Another reason to reuse code is simply because software is trivial to copy (if you have access to the source), so why duplicate work effort that you can simply copy for free? It is still reuse. It is a very common form of reuse, especially when it comes to copying/re-using an entire application. At the very least it will give you a much better start off point for the new application than having nothing at all to start with. The decision to do this kind of application-wide reuse is based much on how similar the new application is to the old, because you do not want to end up rewriting/adjusting more old code than you write new code.
Reuse can happen on small scales too, even within the same application. This is typical when you are just starting on a piece of new software. In the natural course of implementing customer value, you realize that you can factor out some commonality or parameterize some method in order to minimize the total size of the code base.
All of the above is related to refactoring, which is restructuring your code in order to enhance maintainability and extendibility while not changing its function, a very essential and natural part of software growth and adjustment. Obviously, reuse is part and parcel of the exact same mindset as refactoring, but people become confused due to the (often only perceived) differences in scale and scope. Working with the software design through refactoring should indeed be part of every programmers' daily tasks, with the goal to make the code base as light and changeable as possible.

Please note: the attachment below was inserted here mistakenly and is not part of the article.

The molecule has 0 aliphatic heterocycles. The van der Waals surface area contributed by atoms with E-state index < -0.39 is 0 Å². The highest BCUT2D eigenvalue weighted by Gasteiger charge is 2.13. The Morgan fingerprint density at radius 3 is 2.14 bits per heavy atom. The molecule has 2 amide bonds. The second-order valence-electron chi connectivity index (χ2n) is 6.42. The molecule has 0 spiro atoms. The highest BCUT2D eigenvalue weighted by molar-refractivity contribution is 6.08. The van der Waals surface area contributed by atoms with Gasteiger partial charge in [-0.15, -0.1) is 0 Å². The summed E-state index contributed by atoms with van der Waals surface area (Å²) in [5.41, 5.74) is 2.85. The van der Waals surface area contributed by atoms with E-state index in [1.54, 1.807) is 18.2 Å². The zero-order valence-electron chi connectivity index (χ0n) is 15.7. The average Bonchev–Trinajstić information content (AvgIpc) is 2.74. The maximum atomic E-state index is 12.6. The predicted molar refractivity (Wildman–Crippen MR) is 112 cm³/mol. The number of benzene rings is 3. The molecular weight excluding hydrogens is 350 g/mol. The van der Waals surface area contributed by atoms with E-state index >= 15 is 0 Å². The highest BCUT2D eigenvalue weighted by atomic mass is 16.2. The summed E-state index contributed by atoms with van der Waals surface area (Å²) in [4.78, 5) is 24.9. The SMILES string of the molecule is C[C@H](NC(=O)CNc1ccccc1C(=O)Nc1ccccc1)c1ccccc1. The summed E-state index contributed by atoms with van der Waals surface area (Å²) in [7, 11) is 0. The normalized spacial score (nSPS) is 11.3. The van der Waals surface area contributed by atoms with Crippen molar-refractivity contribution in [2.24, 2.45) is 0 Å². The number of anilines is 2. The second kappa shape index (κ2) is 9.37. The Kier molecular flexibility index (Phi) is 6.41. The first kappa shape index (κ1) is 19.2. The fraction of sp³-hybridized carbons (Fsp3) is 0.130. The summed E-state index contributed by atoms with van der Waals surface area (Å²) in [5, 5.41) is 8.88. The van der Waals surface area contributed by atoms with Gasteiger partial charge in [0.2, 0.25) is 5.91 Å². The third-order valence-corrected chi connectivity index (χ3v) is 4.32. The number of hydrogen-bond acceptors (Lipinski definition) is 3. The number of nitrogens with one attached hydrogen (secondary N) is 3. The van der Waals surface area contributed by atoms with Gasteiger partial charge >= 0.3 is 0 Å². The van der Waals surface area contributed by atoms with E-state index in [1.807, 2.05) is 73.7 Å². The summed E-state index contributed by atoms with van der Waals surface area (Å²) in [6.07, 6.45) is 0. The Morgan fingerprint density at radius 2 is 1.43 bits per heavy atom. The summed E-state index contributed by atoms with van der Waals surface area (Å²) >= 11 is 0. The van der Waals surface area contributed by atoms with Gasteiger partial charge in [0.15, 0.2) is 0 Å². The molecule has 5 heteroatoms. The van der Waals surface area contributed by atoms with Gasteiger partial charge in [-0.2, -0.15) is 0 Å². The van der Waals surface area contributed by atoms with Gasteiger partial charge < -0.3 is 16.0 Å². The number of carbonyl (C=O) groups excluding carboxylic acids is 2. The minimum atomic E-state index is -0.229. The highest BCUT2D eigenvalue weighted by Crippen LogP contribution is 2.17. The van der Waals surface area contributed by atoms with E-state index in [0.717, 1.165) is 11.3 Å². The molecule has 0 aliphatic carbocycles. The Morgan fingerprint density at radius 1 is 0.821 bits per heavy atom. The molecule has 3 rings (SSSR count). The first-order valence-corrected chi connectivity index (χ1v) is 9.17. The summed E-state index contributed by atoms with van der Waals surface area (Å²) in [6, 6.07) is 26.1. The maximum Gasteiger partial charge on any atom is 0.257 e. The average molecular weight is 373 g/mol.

However, uncontrolled changes can easily push a project into chaos. Changes should not be allowed to, uncontrolled, creep into the software. Much like requirements, changes need to be collected, analyzed, documented, tracked and organized. A change request have indeed many aspects that are similar to a requirement, though change requests tend to be less detailed and have a greater emphasis on the motivation for a change. The primary goal of a change request is for being a base for evaluation. Typically you want to do a fast, triage-like evaluation -- "toss, wait, treat"-- in order to quickly and efficiently focus on the changes that are believed to have the most positive impact on the project.
Game developers face an endless source of changes and must at the start each iteration be very careful to choose the "best" changes to be handled, otherwise budgets are soon to be exceeded, and very little is added to the product. Being able to embrace change means you have to travel light, to be as agile as possible. Having a big speculative design document, or a complete upfront software design blue-print over the game will certainly make you too heavy and you will fail in making those critical changes that will evolve your game.
Since game developers aim for the moving target, "fun" games tend to change in a more radical way than traditional software products. It is therefore very important to track changes, reasons for changes, and the results of changes.